Quirky Collective Nouns
A murmuration of starlings, a parliament of owls, a mischief of magpies, and a murder of crows. One reason English has more words than other language is its considerable collection of quirky collective nouns. The origin of this phenomenon is said to be The Book of Saint Albans, a hunting manual for the medieval gentleman of leisure that provided a list of "terms of venery" - collective nouns used to identify groups of specific animals that also conveyed a hint about those animals' essential characteristics. These words were meant to help hunters better understand the behavior of their quarry. (Note to self: stay away from crows).
As time went on, writers who wanted to fancify their phrases or add a sparkle to their speech expanded this glossary of group words beyond gamebirds to include other animals ( a shrewdness of apes or a prickle of porcupines), inanimate objects (an oodle of noodles or a smorgasbord of fjords), and even occupations ( a litigation of lawyers or an expectation of midwives). Of course, financial newsletter writers have their own unique collective noun - a razzmatazz.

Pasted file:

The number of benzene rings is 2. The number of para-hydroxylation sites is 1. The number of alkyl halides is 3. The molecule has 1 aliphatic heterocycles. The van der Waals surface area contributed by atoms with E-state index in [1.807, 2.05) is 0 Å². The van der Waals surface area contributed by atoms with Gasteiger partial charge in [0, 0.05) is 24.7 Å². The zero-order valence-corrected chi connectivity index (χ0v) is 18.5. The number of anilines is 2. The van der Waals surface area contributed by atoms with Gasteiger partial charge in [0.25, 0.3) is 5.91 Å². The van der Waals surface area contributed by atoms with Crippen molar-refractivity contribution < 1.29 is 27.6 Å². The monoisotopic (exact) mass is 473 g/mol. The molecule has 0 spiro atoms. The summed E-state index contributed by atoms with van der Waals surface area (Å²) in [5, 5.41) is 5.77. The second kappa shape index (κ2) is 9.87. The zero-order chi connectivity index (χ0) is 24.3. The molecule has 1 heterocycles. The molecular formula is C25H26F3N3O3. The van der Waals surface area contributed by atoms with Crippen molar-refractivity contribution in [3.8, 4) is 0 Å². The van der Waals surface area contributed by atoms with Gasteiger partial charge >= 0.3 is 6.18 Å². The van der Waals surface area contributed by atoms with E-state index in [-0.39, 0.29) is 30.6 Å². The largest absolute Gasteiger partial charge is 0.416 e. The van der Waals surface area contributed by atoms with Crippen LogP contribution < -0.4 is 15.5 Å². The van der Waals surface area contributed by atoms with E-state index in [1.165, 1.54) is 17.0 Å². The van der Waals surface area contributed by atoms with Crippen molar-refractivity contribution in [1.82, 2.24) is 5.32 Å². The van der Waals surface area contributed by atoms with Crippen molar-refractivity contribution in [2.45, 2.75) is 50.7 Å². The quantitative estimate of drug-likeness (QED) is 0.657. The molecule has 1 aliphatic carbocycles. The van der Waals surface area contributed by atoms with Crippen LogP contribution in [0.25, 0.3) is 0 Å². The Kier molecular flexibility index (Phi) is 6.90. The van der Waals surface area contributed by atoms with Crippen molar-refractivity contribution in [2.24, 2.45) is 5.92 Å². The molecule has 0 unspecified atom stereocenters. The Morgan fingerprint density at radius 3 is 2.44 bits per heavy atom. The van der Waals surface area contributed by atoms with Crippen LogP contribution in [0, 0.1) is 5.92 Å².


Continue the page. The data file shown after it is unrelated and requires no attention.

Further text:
So as long as there are people who demand no restriction on their diction and have a very good nature towards nomenclature, the terms of venery will live on as a charming feature of the English language.